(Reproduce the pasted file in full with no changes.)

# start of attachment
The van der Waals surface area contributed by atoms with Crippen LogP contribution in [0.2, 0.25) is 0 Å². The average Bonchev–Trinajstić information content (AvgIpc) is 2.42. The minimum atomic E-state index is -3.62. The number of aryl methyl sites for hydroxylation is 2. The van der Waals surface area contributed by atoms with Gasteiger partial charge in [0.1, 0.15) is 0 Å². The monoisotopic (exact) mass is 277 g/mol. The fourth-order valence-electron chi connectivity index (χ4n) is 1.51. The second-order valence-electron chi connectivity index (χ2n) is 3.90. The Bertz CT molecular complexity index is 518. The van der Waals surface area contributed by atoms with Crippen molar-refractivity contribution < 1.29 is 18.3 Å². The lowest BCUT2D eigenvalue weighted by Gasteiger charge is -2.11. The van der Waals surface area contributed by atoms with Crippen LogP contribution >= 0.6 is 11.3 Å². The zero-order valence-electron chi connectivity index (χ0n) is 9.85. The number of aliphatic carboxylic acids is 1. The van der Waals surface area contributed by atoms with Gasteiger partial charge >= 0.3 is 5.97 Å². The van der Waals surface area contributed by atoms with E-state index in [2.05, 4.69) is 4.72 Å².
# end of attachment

The van der Waals surface area contributed by atoms with Crippen LogP contribution in [0.2, 0.25) is 0 Å². The average Bonchev–Trinajstić information content (AvgIpc) is 2.42. The minimum atomic E-state index is -3.62. The number of aryl methyl sites for hydroxylation is 2. The van der Waals surface area contributed by atoms with Gasteiger partial charge in [0.1, 0.15) is 0 Å². The monoisotopic (exact) mass is 277 g/mol. The fourth-order valence-electron chi connectivity index (χ4n) is 1.51. The second-order valence-electron chi connectivity index (χ2n) is 3.90. The Bertz CT molecular complexity index is 518. The van der Waals surface area contributed by atoms with Crippen molar-refractivity contribution < 1.29 is 18.3 Å². The lowest BCUT2D eigenvalue weighted by Gasteiger charge is -2.11. The van der Waals surface area contributed by atoms with Crippen LogP contribution >= 0.6 is 11.3 Å². The zero-order valence-electron chi connectivity index (χ0n) is 9.85. The number of aliphatic carboxylic acids is 1. The van der Waals surface area contributed by atoms with Gasteiger partial charge >= 0.3 is 5.97 Å². The van der Waals surface area contributed by atoms with E-state index in [2.05, 4.69) is 4.72 Å².